Australia borders to remain shut as coronavirus deaths rise

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Victoria state, which is home to Melbourne, the country's second-biggest city and the epicenter of its second coronavirus wave, reported 19 people died from the virus over the past 24 hours. — Courtesy photo
Victoria state, which is home to Melbourne, the country's second-biggest city and the epicenter of its second coronavirus wave, reported 19 people died from the virus over the past 24 hours. — Courtesy photo

SYDNEY — Australian Prime Minister Scott Morrison said internal border closures is likely to remain closed before Christmas, as the country on Monday reported a record single-day increase in coronavirus deaths, Reuters reported.

However, daily new infections in the state of Victoria slowed to a near two week low as a result of drastic lockdown measures imposed in the city of Melbourne.

"I am more hopeful of that today than I was in the course of the past week," Morrison said in the Australian capital of Canberra, as he called on state leaders to cooperate to allow stranded residents to return home.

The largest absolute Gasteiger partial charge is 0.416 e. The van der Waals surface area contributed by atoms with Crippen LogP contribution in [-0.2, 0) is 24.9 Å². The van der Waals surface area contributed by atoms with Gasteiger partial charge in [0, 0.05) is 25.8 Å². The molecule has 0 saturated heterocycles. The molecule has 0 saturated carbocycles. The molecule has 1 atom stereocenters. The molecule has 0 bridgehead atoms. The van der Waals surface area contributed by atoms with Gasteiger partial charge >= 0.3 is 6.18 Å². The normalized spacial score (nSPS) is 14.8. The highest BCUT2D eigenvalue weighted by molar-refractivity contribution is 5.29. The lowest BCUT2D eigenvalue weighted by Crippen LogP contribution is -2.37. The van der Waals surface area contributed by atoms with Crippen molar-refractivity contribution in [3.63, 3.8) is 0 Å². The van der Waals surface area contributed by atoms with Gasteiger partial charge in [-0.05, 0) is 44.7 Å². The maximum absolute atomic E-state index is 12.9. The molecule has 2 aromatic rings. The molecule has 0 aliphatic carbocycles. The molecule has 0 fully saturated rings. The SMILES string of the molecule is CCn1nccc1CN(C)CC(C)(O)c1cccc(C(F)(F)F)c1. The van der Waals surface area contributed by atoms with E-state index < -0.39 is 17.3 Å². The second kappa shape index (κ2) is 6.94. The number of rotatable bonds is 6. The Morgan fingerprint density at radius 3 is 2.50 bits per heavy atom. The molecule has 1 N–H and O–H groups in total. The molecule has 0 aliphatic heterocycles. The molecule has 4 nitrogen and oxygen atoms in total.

Australia's federal political system has led to its eight states and territories taking different measures in response to the crisis, resulting in several internal border closures.

Victoria state, which is home to Melbourne, the country's second-biggest city and the epicenter of its second coronavirus wave, reported 19 people died from the virus over the past 24 hours.

Other states still haven't posted their daily totals but the 19 deaths reported in Victoria over the past 24 hours already mark the country's highest single-day rise in fatalities.

However, Victoria officials also reported 322 new coronavirus cases in the last 24 hours, the lowest single-day rise in new infections since July 29.

Melbourne, home to nearly 5 million people, has been in lockdown since early July, with people largely confined to their homes and business shuttered.

State Premier Daniel Andrews said on Monday he understood frustrations but declined to put an end date on the lockdown. — Agencies


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